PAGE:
A lot of the "Natural Horsemanship" trainers (Parelli, Monty Roberts, Brannamen, Tom or Bill Dorrence, Mike Peace, Kelly Marks, Mark Rashid, Pony Boy, etc etc) have done good work about trailer loading. Most of the NH trainers have a different "cosmetic" look, but teach approximately the same underlying concepts. If you've found one that you like, then I'd recommend looking up what that trainer has to say about trailer loading.
This list is not complete by any means; there are many out there who have their own approach to training, and most of them are pretty good. Not everyone "clicks" with any one kind of approach, so it's important to find the one that's right for you.
Trailer loading can be easy if your horse trusts you wholeheartedly, is willing to follow you into any space (even if it is narrow or dark), and the horse has no previous experiences to overcome. Unfortunately, a lot of horses have had bad experiences or simply do not entirely trust their owners. This is why I recommend finding information on NH; most NH methods start out with exercises to build your horse's trust in you.
For my difficult loader, I used join-up (the term comes from Monty Roberts' work). My mare was bossy and didn't want to let anyone else tell her what to do when she was scared. She'd also had a pretty unpleasant trailering experience, and so was uncooperative. Once I had established that I was a courageous and trustworthy leader, she never questioned loading onto a trailer again. The very first time I asked her to load after our join-up session, she was a little hesitant about the footing (she'd previously been trailered in a step-up, and this trailer had a ramp). After she'd figured out how to get on, she loaded right on; she has had no hesitation since.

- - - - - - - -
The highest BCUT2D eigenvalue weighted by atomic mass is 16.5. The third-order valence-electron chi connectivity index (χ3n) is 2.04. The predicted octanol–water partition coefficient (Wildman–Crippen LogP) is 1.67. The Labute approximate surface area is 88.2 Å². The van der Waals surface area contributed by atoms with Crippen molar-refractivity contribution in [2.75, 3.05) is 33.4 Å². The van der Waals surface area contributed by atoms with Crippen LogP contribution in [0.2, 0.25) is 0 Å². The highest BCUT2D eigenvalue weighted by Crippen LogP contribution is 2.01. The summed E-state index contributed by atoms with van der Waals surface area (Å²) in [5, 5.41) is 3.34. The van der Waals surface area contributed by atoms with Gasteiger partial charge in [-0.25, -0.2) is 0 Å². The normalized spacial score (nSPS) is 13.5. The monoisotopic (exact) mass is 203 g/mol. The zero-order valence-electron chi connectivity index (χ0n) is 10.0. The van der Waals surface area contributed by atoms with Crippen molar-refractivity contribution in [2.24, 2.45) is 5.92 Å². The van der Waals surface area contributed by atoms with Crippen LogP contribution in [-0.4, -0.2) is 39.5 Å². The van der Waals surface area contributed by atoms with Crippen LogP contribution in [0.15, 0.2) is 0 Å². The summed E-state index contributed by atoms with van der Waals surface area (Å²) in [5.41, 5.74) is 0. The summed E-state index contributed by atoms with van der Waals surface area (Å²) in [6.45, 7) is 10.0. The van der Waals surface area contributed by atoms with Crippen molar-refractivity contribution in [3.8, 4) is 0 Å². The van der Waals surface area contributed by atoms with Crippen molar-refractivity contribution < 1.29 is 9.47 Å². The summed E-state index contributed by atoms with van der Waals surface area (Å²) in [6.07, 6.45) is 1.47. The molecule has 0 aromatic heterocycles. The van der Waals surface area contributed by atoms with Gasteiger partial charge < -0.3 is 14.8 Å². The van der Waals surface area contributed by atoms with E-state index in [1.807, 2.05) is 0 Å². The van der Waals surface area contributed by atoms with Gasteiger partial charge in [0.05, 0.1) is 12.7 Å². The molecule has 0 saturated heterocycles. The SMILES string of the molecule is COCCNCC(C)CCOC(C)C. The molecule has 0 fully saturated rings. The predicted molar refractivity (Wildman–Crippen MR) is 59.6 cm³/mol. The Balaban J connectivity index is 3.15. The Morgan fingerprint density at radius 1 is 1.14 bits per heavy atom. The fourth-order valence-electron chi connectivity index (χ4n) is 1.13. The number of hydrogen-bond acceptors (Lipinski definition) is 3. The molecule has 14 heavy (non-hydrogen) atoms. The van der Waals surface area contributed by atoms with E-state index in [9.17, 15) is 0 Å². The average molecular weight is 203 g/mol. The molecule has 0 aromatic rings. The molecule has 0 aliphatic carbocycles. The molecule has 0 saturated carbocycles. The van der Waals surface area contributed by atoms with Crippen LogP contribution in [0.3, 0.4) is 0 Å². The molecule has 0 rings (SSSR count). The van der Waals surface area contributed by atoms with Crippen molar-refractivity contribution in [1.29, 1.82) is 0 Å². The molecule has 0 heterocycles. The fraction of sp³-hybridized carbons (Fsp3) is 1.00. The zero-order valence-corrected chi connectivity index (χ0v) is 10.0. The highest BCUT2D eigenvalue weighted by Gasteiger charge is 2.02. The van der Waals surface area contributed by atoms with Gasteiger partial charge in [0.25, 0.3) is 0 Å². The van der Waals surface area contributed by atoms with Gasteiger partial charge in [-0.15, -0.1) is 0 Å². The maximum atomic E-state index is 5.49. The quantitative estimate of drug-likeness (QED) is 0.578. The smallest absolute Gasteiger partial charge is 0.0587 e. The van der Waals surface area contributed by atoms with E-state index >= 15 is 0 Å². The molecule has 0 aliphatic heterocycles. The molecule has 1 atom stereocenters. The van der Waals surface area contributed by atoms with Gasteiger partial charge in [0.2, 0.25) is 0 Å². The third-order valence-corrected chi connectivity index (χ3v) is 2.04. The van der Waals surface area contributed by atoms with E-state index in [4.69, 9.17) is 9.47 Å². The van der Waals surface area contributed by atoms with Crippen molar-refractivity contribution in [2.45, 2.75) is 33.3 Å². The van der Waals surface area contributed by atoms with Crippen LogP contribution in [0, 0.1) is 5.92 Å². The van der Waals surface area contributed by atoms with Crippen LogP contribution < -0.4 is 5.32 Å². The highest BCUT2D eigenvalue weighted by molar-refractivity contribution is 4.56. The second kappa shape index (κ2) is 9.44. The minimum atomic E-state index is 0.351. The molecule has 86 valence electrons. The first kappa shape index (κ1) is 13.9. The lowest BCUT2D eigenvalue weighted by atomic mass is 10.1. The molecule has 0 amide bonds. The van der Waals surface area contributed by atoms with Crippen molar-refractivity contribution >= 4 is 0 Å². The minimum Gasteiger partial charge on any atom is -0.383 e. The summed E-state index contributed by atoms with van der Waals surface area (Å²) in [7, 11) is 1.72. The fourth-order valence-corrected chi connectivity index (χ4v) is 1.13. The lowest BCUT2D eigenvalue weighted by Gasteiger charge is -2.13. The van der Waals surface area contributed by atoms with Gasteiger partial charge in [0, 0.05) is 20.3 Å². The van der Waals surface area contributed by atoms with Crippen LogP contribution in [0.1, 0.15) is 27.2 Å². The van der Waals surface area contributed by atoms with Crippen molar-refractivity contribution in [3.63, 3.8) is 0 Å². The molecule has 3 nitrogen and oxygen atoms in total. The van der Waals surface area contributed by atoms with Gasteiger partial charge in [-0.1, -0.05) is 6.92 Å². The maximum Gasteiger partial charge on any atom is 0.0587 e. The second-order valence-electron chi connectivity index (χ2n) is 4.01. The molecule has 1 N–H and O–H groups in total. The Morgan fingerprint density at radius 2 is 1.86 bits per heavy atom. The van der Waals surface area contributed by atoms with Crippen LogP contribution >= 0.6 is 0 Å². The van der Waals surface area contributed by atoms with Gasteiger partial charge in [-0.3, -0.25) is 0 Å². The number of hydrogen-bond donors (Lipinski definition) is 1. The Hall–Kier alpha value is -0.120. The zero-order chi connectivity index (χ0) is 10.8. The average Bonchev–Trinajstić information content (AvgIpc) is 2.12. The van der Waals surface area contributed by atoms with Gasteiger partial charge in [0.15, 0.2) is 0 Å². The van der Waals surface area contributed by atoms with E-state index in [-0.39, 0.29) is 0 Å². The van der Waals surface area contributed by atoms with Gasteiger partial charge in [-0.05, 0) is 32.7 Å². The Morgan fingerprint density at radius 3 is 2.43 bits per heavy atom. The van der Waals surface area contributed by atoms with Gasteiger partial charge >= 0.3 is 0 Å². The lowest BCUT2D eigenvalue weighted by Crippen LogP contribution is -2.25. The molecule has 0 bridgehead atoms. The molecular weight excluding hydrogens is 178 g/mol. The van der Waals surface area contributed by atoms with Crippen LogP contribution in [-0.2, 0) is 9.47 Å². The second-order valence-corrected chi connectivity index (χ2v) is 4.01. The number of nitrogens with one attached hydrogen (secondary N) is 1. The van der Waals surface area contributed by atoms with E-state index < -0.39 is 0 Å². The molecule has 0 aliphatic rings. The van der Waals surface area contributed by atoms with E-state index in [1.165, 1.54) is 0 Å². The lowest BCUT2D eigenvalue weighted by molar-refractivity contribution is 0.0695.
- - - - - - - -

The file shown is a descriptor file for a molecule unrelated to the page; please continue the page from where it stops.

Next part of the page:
Join-up worked for me and my mare. No one approach is "one size fits all," and something may or may not work for you--or for your horse. You'll need to find something that works for both of you
Once you do, though, I'm sure your relationship will be revolutionized. Easily loading onto a trailer is only one terrific benefit of a good relationship with your horse. You also get better ground manners (the horse respects you more), you can get less spooking under saddle (if you are confident, the horse trusts you to know what you are doing) and so on--it's just amazing what a really solid, trusting relationship can do for a person and her horse.
When I was at a show with my mare she wouldn't trailer and 4 hours later we sudated her and pushed her in. ONe of the trainers there said we should put her food into the trailer but have water to the side and she will soon go in and learn the trailer is a good thing. I haven't tryed it yet because we have had alot of rain but maybe it will help you out.